Teaching your children good oral hygiene and healthy nutritional habits will help ensure strong and healthy teeth for life. HEALTH speaks to Dr. Sangeeth Radhakrishnan, Specialist Pediatric Dentist at GMC Hospital in Ajman to learn the best ways to ensure your child’s teeth are in optimal health.
After breast feeding or bottle feeding, Dr. Radhakrishnan explains that it is advisable to rinse away the milk residues from the surface of the teeth. “For infants at increased risk of tooth decay consult a Pediatric Dentist about brushing with fluoridated toothpaste,” he notes while for infants six months and older fluoride supplements can be given but only by the recommendation of a dentist or a pediatrician; based on the water fluoride level.
In case the infant has sore gums caused by tooth eruption, Dr. Sangeeth Radhakrishnan advises to provide the infant with a clean teething ring, cool spoon, or even rub his gums with a clean finger. He advises regular dental check-ups by a Pediatric dentist for the toddler.
The milk teeth, points out Dr. Radhakrishnan, usually erupt into the oral cavity around the age of six months. “The first tooth to erupt into the oral cavity is usually the lower central incisors and by the age of 30 to 36 months, usually all of the twenty milk teeth have erupted,” he says.
Preventing Caries in Small Children
In children age one and below, Dr. Radhakrishnan enforces that the initiation of a program to ensure an optimal environment for oral health should begin in infancy. “The preventive program includes many facets- dietary management, optimal systemic fluorides and removal of plaque,” he says. “Even before the tooth erupts, it’s advisable to use a clean damp cloth or an infant toothbrush with a small head using plain water to clean the gum pads after feeding.” Once the teeth have erupted, a wet soft-bristled brush can be gently wiped over the teeth. Then, when a number of teeth have erupted, Dr.Radhakrishnan points out that a more thorough and systematic routine should be established in which one makes sure to clean all surfaces of the teeth in both the upper and lower jaws.
As the child gets older, Dr.Radhakrishnan explains that many want to clean their own teeth. “Parents need to understand that fine motor movements are not still developed completely, therefore supervision and removal of plaque from missed areas should be provided,” he says as children have a limited ability to expectorate, dentifrices with fluoride should be used sparingly. If a fluoride dentifrice is used, he advises a very small amount (pea-size) should be placed on the brush and cleaning completely performed or supervised by the parent.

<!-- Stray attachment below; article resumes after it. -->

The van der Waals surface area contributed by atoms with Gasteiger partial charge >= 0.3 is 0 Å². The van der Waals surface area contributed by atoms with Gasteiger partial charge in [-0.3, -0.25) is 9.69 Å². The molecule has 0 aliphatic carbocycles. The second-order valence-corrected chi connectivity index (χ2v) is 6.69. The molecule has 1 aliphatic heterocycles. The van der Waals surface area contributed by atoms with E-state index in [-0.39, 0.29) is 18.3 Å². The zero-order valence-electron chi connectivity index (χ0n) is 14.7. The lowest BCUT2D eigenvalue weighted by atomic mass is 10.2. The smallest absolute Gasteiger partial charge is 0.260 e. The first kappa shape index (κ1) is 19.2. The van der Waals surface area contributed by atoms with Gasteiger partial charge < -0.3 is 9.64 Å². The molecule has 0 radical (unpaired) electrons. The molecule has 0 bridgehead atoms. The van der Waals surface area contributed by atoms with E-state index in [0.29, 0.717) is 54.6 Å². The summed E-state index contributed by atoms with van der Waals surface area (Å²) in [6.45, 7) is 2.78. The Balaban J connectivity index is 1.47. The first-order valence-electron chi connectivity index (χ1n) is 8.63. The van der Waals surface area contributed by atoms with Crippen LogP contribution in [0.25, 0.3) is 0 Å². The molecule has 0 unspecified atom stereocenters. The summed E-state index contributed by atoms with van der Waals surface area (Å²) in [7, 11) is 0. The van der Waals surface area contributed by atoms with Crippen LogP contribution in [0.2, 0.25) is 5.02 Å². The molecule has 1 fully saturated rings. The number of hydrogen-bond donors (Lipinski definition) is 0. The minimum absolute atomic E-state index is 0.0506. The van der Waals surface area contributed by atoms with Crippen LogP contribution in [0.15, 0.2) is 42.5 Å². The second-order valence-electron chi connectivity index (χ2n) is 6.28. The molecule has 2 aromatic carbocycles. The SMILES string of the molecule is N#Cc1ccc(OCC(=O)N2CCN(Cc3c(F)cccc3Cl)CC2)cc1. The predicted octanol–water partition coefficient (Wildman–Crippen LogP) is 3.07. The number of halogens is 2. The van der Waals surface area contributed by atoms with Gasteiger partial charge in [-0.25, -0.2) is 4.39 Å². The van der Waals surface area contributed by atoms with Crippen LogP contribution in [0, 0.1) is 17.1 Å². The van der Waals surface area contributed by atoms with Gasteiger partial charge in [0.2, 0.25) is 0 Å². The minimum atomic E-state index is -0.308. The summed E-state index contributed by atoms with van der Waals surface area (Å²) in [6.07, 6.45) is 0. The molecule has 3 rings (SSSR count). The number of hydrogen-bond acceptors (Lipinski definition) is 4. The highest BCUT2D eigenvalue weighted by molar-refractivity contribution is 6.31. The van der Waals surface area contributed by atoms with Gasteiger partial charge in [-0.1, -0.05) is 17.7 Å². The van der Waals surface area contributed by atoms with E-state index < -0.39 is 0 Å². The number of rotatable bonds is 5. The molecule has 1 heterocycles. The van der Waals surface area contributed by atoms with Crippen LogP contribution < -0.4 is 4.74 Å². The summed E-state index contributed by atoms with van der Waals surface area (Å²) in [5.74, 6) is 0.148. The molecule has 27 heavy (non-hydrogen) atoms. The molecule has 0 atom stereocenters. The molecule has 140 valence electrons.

How to select a tooth brush
Tooth brushes are available in many shapes, colors, sizes and designs. Brushes with soft rounded nylon bristles are recommended, says Dr. Radhakrishnan. “The size of the head, angle of the head, size and shape of the handle all depend on the child’s and parent’s preferences,” he says. “A design that works best in their hands and gets the cleaning and massaging completed is the brush to use.”
First Dental Check-up
According to Dr. Radhakrishnan, in 1986, the American Association of Pediatric Dentists adopted a position on infant oral health recommending that the first visit of the child to the dental clinic should be within six months of the primary teeth eruption.
- Give fluoride supplements but only as recommended by a dentist or physician based on the level of caries risk.
- Discuss with the dentist the possibility of topical fluoside application and dental sealants treatment.
- Regular dental check-ups are paramount.
Foods to Avoid
- Avoid or reduce the frequent intake of sugary foods or juices to prevent caries.
- Make sure the child brushes the teeth after consuming sticky or sugary food.
- Avoid junk food and encourage healthy eating habits.
From a nutritional point of view, Dr. Radhakrishnan says that breast milk has several systemic and immunological advantages over proprietary formulas. Thus its importance cannot be overemphasized. “However on the flip side, prolonged and at will breast feeding beyond the stipulated weaning time, especially throughout night and throughout day has been associated with nursing caries,” he says.